September 2022 Featured Article
To Honor the Caregiver
The prophet Ezekiel is recorded in scripture as having a wife. She is mentioned only in passing in Ezekiel 24, But knowing she’s there helps explain a lot of things.
God required a lot of symbolic actions from Ezekiel, including being mute for seven years (aside from the direct words God put in his mouth) and paralyzed for fourteen months on one side or the other.
What did Ezekiel’s life look like while he was laying on his left or right side?
Since he was married, it is logical to think that the entire family would have had to eat rations as if they were under siege.
I wrote Ezekiel’s Song with caregivers in mind.
When someone becomes bedridden our prayers and thoughts go toward them, naturally so. But I’d like to remind you that there is also the caregiver who may not be physically suffering like the invalid, but along with caring for the needs of their loved one, caregivers will often have to work outside the home to stay on top of bills. They are unable to hang out as they once did. Their role can easily get swallowed up in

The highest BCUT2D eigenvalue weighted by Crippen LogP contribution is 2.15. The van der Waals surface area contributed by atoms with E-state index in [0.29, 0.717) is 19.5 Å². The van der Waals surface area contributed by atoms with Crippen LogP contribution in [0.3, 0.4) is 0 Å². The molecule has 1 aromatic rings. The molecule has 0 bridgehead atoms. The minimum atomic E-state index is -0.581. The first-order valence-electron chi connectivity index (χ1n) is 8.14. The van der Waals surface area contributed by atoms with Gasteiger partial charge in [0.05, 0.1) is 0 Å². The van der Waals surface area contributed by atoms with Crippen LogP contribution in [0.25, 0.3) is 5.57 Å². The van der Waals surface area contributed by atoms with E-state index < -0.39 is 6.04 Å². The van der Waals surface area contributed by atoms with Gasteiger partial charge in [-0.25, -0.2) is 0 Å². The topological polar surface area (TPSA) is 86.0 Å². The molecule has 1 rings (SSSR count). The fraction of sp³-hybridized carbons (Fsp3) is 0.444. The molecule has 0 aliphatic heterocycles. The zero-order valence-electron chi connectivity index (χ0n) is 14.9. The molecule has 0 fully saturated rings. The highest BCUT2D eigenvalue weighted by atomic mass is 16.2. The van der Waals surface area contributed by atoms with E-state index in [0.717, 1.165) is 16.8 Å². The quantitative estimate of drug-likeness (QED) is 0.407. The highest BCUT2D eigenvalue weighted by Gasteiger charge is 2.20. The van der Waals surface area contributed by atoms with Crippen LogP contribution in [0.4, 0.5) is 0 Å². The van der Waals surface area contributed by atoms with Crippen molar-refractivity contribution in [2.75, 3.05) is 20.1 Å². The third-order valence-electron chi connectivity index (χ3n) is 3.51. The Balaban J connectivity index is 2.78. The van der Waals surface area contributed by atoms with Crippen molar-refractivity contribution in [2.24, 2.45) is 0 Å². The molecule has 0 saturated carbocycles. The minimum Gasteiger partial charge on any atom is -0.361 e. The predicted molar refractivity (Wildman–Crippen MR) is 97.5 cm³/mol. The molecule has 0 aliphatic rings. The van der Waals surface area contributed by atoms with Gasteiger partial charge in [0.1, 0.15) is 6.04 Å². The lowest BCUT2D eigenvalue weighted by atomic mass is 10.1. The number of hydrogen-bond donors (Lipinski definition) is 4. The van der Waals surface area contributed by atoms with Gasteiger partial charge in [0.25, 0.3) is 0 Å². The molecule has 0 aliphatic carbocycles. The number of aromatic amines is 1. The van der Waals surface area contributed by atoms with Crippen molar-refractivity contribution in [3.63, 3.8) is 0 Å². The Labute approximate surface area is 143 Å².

At the onset of the illness, friends will send food to help out, and offer to do things for the family. But eventually the casseroles stop coming in and the offers will dwindle. The caregiver will be decline once to many times, and the invitations cease.
The friends’ lives have moved on, as we have the tendency to do, and the caregiver is left in a lonely place.
Perhaps caregivers won’t be able to accept the invitation for coffee, but they could benefit from being thought of. Truthfully, each person will be different in the way they benefit from your thoughtfulness.
In Ezekiel’s Song, Shiri feels like she isn’t making a difference for God because all she is able to do is care for her husband, but God meets her where she is at, and helps restore her joy in serving Him in the menial tasks.
Just as God asks his shepherds to be His hands and feet—just as Shiri physically tended Ezekiel’s needs—He asks us to look out for those who are weary and down trodden.
How can you be a blessing today to a caregiver?